Repairing mutations hypothesis of advantage of sexuality
In most species whose members can reproduce asexually, the series of asexual reproductions must be interrupted from time to time by sexual reproduction; otherwise the population gradually degenerates, reproduces ever more slowly and finally completely dies out. A single cycle of sexual reproduction is then capable of genetically rejuvenating the particular population, of renewing its reproductive potential and permitting its further existence. A number of authors assume that, during sexual reproduction, some so-far obscure mechanism repairs the mutations and damaged genetic material that have accumulated during the time of asexual reproduction (Bernstein et al. 1985; Avise 1993). If a point mutation occurs in the DNA, in which, for example, one nucleotide is replaced by another nucleotide, the enzymes of the reparation apparatus can find the place where this mutation occurred, as here the bases in the helix do not pair together; however, they cannot determine in which chain a nucleotide exchange occurred. If the cell contains a second copy of the given DNA section, e.g. if a normally haploid organism is passing through its diploid phase during sexual reproduction, the situation is far more favourable. The site where the bases do not pair can be repaired according to the sequence in the second copy of the given DNA section. If DNA replication occurs at the given site without previous reparation of nonpairing bases, the regular DNA structure is renewed and it is then more difficult to recognize the presence of a mutation. However, repair is possible even in this case (see XII.3 and Fig. XII.2). As even neutral mutations can be repaired in this way, this mechanism combined with sexual reproduction appears to be a powerful means of stopping Muller’s ratchet. On the other hand, in a changing environment, the repair of mutations can be disadvantageous in the long term, as it could prevent the particular species from adapting evolutionarily to on-going changes. It is possible that only certain gene sections in the genome could be protected in this way. This possibility is supported, for example, by the results of an in vitro study of the mutagenesis of the gene for DNA polymerase. The results indicated that a number of aminoacid substitutions can be created artificially at a critical site in the enzyme, while the activity or specificity of the mutated enzyme does not change fundamentally and even increases in some cases. Nonetheless, the vast majority of the so-far sequenced DNA polymerases from mutually unrelated organisms have identical or very similar sequences in the given section (Patel & Loeb 2000).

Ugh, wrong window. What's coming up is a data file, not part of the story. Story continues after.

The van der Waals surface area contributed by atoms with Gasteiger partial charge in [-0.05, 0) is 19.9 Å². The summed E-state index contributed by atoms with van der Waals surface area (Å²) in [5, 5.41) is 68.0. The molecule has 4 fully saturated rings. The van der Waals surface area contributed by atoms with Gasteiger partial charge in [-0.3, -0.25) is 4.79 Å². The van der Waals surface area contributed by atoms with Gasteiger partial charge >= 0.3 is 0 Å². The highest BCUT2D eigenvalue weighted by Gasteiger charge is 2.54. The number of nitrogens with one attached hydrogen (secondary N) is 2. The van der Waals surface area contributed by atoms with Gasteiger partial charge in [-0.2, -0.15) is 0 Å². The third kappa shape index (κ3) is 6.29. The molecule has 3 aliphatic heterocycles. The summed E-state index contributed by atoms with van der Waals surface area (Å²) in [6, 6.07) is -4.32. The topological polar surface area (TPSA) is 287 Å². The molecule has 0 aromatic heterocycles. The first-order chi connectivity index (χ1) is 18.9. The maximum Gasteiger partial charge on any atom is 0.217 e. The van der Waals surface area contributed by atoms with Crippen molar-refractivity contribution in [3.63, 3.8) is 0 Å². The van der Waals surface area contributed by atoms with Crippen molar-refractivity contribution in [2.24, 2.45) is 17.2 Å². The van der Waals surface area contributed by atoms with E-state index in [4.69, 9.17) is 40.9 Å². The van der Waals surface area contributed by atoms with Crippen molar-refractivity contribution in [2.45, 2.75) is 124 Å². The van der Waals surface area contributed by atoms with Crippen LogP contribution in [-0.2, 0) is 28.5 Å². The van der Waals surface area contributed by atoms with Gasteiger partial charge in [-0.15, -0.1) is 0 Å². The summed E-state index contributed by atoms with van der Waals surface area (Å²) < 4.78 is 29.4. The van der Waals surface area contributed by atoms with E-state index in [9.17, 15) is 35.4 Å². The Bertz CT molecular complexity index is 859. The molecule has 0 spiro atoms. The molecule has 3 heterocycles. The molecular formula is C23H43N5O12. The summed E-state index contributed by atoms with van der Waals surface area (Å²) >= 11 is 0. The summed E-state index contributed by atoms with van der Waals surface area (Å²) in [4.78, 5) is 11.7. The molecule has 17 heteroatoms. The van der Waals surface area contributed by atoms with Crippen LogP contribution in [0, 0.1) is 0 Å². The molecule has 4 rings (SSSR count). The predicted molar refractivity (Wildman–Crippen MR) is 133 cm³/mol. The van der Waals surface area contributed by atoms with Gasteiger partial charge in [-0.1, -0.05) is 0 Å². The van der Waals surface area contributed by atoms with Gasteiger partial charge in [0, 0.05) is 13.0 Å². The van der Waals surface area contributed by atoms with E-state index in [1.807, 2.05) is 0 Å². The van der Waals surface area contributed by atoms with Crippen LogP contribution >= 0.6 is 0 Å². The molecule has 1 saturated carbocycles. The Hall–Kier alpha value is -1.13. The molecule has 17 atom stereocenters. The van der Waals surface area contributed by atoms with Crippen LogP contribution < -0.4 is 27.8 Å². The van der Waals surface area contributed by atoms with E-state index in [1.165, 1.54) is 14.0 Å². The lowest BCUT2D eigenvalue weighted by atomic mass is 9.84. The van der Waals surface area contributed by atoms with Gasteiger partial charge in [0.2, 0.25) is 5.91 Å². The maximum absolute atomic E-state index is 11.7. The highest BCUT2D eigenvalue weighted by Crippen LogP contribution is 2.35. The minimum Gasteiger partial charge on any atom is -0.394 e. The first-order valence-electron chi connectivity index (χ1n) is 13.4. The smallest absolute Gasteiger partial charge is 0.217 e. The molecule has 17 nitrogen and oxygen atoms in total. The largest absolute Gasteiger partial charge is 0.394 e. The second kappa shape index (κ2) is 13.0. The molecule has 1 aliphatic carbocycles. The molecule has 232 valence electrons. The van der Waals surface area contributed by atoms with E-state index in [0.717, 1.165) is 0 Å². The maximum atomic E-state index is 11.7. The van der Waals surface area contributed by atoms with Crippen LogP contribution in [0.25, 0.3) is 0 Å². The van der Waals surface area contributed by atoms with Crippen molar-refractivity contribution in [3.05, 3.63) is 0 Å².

While the advantageousness of the ability to repair mutations in the germinal line is somewhat doubtful, a similar ability to repair mutations in the somatic cell line is unambiguously advantageous. According to some authors, diploidy, permitting repair of somatic mutations, is an essential condition for the existence of multicellular organisms (Gorshkov & Makar'eva 1999).